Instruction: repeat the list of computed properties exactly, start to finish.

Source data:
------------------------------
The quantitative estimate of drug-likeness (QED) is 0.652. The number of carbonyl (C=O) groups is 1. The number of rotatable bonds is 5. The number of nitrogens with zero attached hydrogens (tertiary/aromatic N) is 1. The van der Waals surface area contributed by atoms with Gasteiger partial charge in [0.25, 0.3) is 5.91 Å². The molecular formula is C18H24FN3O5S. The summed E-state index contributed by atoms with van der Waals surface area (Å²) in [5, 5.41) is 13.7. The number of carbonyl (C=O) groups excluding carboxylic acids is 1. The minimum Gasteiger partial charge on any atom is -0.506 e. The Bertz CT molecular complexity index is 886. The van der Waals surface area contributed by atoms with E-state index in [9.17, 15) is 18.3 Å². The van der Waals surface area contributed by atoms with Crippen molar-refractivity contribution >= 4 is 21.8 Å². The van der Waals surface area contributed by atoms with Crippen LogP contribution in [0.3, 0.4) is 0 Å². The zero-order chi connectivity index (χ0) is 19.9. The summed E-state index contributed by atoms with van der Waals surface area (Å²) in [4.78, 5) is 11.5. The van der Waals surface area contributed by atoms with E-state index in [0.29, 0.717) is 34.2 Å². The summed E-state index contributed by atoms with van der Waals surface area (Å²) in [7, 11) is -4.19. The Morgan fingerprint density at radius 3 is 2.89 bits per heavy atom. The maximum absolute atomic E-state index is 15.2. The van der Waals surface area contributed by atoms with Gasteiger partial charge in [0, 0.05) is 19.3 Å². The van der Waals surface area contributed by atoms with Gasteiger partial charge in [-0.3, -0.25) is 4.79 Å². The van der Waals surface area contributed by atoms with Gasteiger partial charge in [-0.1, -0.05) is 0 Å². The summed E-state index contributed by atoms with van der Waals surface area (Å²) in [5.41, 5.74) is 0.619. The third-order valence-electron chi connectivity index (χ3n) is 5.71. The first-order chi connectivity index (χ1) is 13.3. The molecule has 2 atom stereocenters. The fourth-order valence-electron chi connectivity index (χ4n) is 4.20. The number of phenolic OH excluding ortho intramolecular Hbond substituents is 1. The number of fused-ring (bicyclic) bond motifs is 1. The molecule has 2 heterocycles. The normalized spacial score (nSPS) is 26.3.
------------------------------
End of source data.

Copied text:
The quantitative estimate of drug-likeness (QED) is 0.652. The number of carbonyl (C=O) groups is 1. The number of rotatable bonds is 5. The number of nitrogens with zero attached hydrogens (tertiary/aromatic N) is 1. The van der Waals surface area contributed by atoms with Gasteiger partial charge in [0.25, 0.3) is 5.91 Å². The molecular formula is C18H24FN3O5S. The summed E-state index contributed by atoms with van der Waals surface area (Å²) in [5, 5.41) is 13.7. The number of carbonyl (C=O) groups excluding carboxylic acids is 1. The minimum Gasteiger partial charge on any atom is -0.506 e. The Bertz CT molecular complexity index is 886. The van der Waals surface area contributed by atoms with E-state index in [9.17, 15) is 18.3 Å². The van der Waals surface area contributed by atoms with Crippen molar-refractivity contribution >= 4 is 21.8 Å². The van der Waals surface area contributed by atoms with Crippen LogP contribution in [0.3, 0.4) is 0 Å². The zero-order chi connectivity index (χ0) is 19.9. The summed E-state index contributed by atoms with van der Waals surface area (Å²) in [4.78, 5) is 11.5. The van der Waals surface area contributed by atoms with E-state index in [0.29, 0.717) is 34.2 Å². The summed E-state index contributed by atoms with van der Waals surface area (Å²) in [7, 11) is -4.19. The Morgan fingerprint density at radius 3 is 2.89 bits per heavy atom. The maximum absolute atomic E-state index is 15.2. The van der Waals surface area contributed by atoms with Gasteiger partial charge in [0, 0.05) is 19.3 Å². The van der Waals surface area contributed by atoms with Gasteiger partial charge in [-0.3, -0.25) is 4.79 Å². The van der Waals surface area contributed by atoms with Gasteiger partial charge in [-0.1, -0.05) is 0 Å². The summed E-state index contributed by atoms with van der Waals surface area (Å²) in [5.41, 5.74) is 0.619. The third-order valence-electron chi connectivity index (χ3n) is 5.71. The first-order chi connectivity index (χ1) is 13.3. The molecule has 2 atom stereocenters. The fourth-order valence-electron chi connectivity index (χ4n) is 4.20. The number of phenolic OH excluding ortho intramolecular Hbond substituents is 1. The number of fused-ring (bicyclic) bond motifs is 1. The molecule has 2 heterocycles. The normalized spacial score (nSPS) is 26.3.